Folk and Traditional Song Lyrics:
Claude Dallas

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Claude Dallas

Claude Dallas
(Ian Tyson, Tom Russell, 1986.)

In a land the Spanish once had
Called the Northern Mystery,
Where rivers run and disappear
And the Mustang still lives free,
By the Devil's wash and the coyote hole
In the wild Owyee Range,
Somewhere in the sage tonight
The wind calls out his name.
Aye, aye, aye.

Come gather round me, buckaroos,
And the story I will tell:
The fugitive Claude Dallas
Who just broke out jail.
You might think this tale is history
From before the West was won,
But the events that I'll describe took place
In nineteen-eighty-one.

He was born out in Virginia,
Left home when school was through.
In the deserts of Nevada,
He became a buckaroo.
He learned the ways of cattle.
He learned to sit a horse.
He always packed a pistol
And he practiced deadly force.

Then Claude he became a trapper.
He dreamed of the bygone days.
He studied bobcat logic
In the wild and silent ways,
In the bloody runs near paradise,
In the monitors down south,
Trapping cats and coyotes,
Living hand and mouth.
Aye, aye, aye.

Then Claude took to living all alone
Out many miles from town.
A friend, Jim Stevens, brought supplies
And he stayed to hang around.
That day two wardens, Pogue and Elms,
Drove in to check Claude out.
They were seeking violations
And to see what Claude's about.

Now Claude had hung some venison,
Had a bobcat pelt or two.
Pogue claimed they were out of season.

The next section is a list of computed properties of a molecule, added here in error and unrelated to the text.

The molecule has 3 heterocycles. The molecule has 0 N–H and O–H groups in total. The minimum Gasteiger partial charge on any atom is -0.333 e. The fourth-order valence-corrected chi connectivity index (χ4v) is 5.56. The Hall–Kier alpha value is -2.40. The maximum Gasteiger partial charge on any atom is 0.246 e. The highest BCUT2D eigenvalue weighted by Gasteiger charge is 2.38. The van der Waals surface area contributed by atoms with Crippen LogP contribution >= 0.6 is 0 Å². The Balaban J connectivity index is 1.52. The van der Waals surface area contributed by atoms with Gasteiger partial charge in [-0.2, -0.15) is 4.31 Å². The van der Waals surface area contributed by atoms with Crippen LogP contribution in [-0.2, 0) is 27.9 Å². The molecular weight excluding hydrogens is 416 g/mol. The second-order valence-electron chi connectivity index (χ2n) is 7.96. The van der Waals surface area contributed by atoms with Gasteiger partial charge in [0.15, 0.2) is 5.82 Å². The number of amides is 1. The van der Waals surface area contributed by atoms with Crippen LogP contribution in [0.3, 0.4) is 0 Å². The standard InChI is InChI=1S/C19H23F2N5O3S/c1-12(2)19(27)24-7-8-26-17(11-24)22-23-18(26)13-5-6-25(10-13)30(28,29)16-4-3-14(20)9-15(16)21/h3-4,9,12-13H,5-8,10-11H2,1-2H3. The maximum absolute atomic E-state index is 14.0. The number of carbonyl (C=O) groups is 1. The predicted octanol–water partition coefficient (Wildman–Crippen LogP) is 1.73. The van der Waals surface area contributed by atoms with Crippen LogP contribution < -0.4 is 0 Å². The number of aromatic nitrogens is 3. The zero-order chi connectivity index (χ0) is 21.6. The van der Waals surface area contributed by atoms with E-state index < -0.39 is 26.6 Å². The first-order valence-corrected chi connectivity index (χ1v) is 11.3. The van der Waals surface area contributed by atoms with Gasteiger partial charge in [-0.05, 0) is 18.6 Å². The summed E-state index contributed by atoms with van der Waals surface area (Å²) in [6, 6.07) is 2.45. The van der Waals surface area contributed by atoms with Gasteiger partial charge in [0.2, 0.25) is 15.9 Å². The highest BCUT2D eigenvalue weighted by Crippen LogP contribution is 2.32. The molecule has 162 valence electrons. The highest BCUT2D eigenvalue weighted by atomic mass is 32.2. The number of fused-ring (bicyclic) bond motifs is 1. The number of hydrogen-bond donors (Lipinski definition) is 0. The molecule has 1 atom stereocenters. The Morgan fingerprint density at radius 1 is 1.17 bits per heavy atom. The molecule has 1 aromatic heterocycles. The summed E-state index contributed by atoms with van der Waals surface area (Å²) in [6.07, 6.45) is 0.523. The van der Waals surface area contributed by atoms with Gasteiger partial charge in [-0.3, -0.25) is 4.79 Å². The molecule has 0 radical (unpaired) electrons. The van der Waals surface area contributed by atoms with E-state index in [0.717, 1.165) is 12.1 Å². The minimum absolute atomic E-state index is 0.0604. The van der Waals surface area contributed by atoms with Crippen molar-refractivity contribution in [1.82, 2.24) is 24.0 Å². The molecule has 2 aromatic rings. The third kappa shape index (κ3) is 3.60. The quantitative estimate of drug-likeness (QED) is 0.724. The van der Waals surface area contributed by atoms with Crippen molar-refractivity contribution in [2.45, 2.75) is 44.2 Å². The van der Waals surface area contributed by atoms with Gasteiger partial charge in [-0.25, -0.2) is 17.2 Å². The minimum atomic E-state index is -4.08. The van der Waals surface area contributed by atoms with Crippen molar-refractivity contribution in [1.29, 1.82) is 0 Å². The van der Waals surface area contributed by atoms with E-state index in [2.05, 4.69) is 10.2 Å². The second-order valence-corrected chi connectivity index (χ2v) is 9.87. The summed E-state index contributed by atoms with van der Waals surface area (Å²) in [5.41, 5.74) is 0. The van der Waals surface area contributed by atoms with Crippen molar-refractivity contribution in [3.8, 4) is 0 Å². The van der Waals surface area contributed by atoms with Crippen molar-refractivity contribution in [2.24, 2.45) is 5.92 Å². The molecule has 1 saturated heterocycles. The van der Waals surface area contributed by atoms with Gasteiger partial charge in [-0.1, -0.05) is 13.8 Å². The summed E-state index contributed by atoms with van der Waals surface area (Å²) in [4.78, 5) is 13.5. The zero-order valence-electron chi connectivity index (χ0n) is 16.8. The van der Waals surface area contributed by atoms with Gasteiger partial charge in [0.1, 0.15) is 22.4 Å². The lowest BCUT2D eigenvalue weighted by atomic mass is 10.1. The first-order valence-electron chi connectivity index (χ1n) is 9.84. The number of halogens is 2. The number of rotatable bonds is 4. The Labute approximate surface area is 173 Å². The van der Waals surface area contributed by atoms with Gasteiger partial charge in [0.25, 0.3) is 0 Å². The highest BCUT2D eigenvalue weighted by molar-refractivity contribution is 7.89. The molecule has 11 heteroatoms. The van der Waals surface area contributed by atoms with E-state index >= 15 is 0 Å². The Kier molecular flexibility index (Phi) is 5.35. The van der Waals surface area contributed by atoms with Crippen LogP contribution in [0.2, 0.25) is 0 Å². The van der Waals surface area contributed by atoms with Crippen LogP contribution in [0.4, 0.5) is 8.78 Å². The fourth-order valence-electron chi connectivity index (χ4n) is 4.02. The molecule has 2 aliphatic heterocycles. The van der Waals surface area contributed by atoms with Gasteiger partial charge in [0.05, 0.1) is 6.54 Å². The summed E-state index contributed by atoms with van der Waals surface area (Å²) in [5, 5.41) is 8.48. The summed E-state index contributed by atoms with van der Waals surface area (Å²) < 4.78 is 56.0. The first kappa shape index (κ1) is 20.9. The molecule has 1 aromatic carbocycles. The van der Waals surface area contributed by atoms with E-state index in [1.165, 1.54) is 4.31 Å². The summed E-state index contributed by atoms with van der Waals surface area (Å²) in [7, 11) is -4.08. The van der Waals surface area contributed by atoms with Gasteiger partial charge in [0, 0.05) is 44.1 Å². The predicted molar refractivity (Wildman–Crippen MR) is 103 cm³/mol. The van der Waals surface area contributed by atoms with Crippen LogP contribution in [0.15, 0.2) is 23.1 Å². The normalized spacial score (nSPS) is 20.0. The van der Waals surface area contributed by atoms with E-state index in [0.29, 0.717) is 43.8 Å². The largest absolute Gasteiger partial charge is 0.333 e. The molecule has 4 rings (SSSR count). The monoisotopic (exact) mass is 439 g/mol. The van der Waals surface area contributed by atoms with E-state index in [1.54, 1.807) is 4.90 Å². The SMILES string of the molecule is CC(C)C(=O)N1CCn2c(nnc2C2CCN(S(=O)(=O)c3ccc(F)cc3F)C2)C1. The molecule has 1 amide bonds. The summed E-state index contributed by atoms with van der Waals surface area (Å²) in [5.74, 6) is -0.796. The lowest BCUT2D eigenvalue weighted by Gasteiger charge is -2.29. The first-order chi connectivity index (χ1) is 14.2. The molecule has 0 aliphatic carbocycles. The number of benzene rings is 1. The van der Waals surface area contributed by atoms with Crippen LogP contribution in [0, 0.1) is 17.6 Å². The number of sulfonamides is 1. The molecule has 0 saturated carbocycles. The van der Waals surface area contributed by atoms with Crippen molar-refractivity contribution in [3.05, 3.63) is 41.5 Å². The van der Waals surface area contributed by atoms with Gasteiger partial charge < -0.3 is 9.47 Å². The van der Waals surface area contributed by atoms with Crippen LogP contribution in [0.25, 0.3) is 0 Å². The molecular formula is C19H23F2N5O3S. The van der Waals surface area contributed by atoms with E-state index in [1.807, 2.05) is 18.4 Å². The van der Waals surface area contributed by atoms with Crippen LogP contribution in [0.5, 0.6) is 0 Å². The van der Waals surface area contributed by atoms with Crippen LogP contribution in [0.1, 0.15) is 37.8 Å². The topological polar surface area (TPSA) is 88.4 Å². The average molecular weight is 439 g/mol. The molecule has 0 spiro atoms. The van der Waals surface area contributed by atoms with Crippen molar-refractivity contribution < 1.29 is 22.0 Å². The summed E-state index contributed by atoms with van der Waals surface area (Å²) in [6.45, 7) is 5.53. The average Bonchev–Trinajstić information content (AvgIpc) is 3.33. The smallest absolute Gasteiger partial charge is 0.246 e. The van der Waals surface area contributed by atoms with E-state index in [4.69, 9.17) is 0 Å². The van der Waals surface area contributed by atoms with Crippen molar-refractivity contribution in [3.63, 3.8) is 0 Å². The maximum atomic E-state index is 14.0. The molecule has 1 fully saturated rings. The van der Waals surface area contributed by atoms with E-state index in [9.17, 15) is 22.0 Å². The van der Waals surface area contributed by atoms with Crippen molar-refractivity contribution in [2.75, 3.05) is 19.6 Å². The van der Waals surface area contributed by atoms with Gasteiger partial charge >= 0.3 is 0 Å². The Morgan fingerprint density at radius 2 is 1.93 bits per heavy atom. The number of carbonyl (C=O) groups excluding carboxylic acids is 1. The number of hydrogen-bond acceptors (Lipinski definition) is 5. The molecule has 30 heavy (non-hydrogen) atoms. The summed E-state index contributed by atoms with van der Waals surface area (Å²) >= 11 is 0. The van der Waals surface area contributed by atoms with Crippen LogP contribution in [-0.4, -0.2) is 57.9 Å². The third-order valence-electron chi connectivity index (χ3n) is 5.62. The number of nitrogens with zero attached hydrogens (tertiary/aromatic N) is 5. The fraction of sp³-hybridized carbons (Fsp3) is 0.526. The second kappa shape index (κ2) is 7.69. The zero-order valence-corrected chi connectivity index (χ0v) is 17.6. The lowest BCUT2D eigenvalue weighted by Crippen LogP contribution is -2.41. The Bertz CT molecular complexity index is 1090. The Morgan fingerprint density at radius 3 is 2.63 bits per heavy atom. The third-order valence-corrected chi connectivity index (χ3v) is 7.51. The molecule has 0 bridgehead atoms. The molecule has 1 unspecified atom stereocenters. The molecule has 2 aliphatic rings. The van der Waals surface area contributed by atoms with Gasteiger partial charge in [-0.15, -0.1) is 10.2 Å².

He says, "Dallas, you're all through."
But Dallas would not leave his camp.
He refused to go to town.
As the wind howled through the bull camp,
They stared each other down.

It's hard to say what happened next.
Perhaps we'll never know.
They were going to take Claude in to jail,
And he'd vowed he'd never go.
Jim Stevens heard the gunfire,
And when he turned around,
Bill Pogue was fallin' backwards.
Conley Elms, he fell face-down.
Aye, aye, aye.

Jim Stevens walked on over.
There was a gun near Bill Pogue's hand.
It's hard to say who'd drawn his first,
But Claude had made his stand.
Claude said, "I'm justified, Jim.
They were going to cut me down.
A man's got a right to hang some meat
When he's livin' this far from town."

It took eighteen men and fifteen months
To finally run Claude down.
In the sage outside of paradise,
They drove him to the ground.
Convicted up in Idaho,
Manslaughter by decree,
Thirty years at maximum,
But soon Claude would break free.

There's two sides to this story.
There may be no right or wrong.
The lawman and the renegade
Have graced a thousand songs.
So the story is an old one.
Conclusion's hard to draw.
But Claude's out in the sage tonight.
He may be the last outlaw.
Aye, aye, aye.

(Repeat first verse.)

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